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Rain of varsities, dearth of …

Many words were competing to be the most suitable to fill the gap in the title of this piece. The gap was, therefore, left for…

Many words were competing to be the most suitable to fill the gap in the title of this piece. The gap was, therefore, left for readers to provide the missing word or words after reading the column. It was mind-boggling to read in the Daily Trust edition of October 29, 2021 about the establishment of 30 new public tertiary institutions amidst poor funding of existing ones. Eleven of the new proposed institutions are universities. 

In June this year, the federal government approved the release of N18 billion for the take-off of four specialised universities. The list of the newly established universities includes the Nigerian Maritime University, Okerenkoko (2018); Nigerian Army University, Biu (2018); Federal University of Transportation, Daura (2018); Others are the Federal University of Agriculture, Zuru, Kebbi State (2020); the University of Health Technology, Otukpo, Benue State (2020); the Federal University of Technology, Babura, Jigawa State (2021); Federal University of Technology, Ikot Abasi, Akwa Ibom State (2021); Federal University of Health Sciences, Azare, Bauchi State (2021); Nigeria Air Force University, Kaduna (2018) and the Federal University of Health Sciences, Ila Orangun, Osun State (2021). 

Ten new polytechnics were also established. They are located at Ile-Oluji, Ondo State; Daura, Katsina State; Kaltungo, Gombe State; Ayede, Oyo State; Munguno, Borno State; N’yak, Shendam, Plateau State; Ohodo, Enugu State; Ugep, Cross Rivers State; Wannune, Benue State; and Orogun, Delta state. The newly established colleges of education include those at Iwo, Odugbo, Isu, Ekiadolor, Gidan Madi, Jama’are, Birnin Kudu, and the Federal College of Agriculture, Kirikasamma.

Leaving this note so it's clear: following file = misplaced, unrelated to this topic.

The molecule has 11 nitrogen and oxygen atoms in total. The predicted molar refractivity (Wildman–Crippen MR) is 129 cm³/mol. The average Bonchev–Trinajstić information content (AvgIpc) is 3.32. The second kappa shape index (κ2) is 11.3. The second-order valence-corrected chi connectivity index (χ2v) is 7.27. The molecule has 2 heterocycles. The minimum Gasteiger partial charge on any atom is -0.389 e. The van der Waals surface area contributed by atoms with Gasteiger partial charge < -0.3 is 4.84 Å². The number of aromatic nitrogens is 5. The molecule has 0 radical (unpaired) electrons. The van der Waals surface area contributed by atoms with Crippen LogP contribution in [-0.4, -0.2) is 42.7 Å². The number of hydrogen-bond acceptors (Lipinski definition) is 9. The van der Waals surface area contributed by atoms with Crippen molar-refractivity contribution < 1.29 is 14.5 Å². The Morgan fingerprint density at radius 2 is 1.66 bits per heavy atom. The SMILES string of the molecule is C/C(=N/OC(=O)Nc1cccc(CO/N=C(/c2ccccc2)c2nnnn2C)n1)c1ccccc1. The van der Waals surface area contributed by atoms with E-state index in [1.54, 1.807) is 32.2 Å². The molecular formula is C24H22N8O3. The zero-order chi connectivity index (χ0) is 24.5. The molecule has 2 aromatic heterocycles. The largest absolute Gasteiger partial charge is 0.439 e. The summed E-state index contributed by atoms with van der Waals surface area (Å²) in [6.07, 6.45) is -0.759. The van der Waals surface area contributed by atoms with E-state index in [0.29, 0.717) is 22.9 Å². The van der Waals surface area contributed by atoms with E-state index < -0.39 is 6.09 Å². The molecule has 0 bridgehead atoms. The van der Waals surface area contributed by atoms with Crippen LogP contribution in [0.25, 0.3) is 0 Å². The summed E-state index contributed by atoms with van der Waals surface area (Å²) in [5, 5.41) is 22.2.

In addition to this, several dozens of bills proposing the establishment of universities have also been passed by the National Assembly as if the lawmakers were in competition with the executive arm. If we proceed this way, there would soon be universities as many as the number of Senators or Members of the House of Representatives. The question is whether the decision to establish more universities (whether by the executive or the legislature) was genuine or political. For some who request for same institutions because others have done so, it’s a fashion. It is hoped that President Buhari will not assent to some of these bills on new tertiary institutions. 

What would be your reaction, for example, when a married man who is unable to feed and properly cater for the needs of his two wives gives you an invitation card that he is marrying two more wives to complete the maximum number of four allowed in Islam (believing that the man is a Muslim)? Someone whispered to me that he will not attend the wedding ceremony of an irresponsible man; describing the two new brides as foolish. The man is, no doubt, irresponsibly reckless for abusing the Islamic provision that allows a man to marry up to a maximum of four wives. Truly, the man and his family would be happier if the little money he would spend to bring in two more wives is used in improving the lot of the two existing wives.